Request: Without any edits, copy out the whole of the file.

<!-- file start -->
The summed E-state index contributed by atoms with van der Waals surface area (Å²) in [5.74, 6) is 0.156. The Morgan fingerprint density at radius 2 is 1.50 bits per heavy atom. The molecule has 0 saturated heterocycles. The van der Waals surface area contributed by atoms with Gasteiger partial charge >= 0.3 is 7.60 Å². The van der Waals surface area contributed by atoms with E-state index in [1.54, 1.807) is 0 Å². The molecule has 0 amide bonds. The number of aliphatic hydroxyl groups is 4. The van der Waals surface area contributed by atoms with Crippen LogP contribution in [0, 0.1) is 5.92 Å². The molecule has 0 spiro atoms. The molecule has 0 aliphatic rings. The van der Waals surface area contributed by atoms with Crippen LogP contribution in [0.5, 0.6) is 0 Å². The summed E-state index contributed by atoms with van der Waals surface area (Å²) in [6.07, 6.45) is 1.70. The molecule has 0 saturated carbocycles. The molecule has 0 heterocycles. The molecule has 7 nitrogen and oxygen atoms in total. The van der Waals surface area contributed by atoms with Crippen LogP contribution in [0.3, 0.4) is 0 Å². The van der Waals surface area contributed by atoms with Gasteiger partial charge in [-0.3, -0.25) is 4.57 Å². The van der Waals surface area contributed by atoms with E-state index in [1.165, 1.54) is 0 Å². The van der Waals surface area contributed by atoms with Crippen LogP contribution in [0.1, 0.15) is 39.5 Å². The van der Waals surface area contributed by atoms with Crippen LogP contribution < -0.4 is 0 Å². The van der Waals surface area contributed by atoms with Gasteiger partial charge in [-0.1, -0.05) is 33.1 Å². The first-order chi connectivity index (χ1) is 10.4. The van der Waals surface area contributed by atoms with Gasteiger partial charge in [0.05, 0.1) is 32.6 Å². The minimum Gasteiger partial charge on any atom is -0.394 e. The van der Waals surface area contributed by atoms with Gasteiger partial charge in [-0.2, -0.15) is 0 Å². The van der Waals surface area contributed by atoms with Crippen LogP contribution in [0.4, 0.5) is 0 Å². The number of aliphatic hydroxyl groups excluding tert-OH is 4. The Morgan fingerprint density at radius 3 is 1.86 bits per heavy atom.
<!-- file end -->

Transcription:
The summed E-state index contributed by atoms with van der Waals surface area (Å²) in [5.74, 6) is 0.156. The Morgan fingerprint density at radius 2 is 1.50 bits per heavy atom. The molecule has 0 saturated heterocycles. The van der Waals surface area contributed by atoms with Gasteiger partial charge >= 0.3 is 7.60 Å². The van der Waals surface area contributed by atoms with E-state index in [1.54, 1.807) is 0 Å². The molecule has 0 amide bonds. The number of aliphatic hydroxyl groups is 4. The van der Waals surface area contributed by atoms with Crippen LogP contribution in [0, 0.1) is 5.92 Å². The molecule has 0 spiro atoms. The molecule has 0 aliphatic rings. The van der Waals surface area contributed by atoms with Crippen LogP contribution in [0.5, 0.6) is 0 Å². The summed E-state index contributed by atoms with van der Waals surface area (Å²) in [6.07, 6.45) is 1.70. The molecule has 0 saturated carbocycles. The molecule has 0 heterocycles. The molecule has 7 nitrogen and oxygen atoms in total. The van der Waals surface area contributed by atoms with Crippen LogP contribution in [0.3, 0.4) is 0 Å². The van der Waals surface area contributed by atoms with Gasteiger partial charge in [-0.3, -0.25) is 4.57 Å². The van der Waals surface area contributed by atoms with E-state index in [1.165, 1.54) is 0 Å². The van der Waals surface area contributed by atoms with Crippen LogP contribution in [0.1, 0.15) is 39.5 Å². The van der Waals surface area contributed by atoms with Crippen LogP contribution < -0.4 is 0 Å². The van der Waals surface area contributed by atoms with Gasteiger partial charge in [-0.1, -0.05) is 33.1 Å². The first-order chi connectivity index (χ1) is 10.4. The van der Waals surface area contributed by atoms with Gasteiger partial charge in [0.05, 0.1) is 32.6 Å². The minimum Gasteiger partial charge on any atom is -0.394 e. The van der Waals surface area contributed by atoms with Gasteiger partial charge in [-0.2, -0.15) is 0 Å². The van der Waals surface area contributed by atoms with Crippen LogP contribution in [0.4, 0.5) is 0 Å². The number of aliphatic hydroxyl groups excluding tert-OH is 4. The Morgan fingerprint density at radius 3 is 1.86 bits per heavy atom.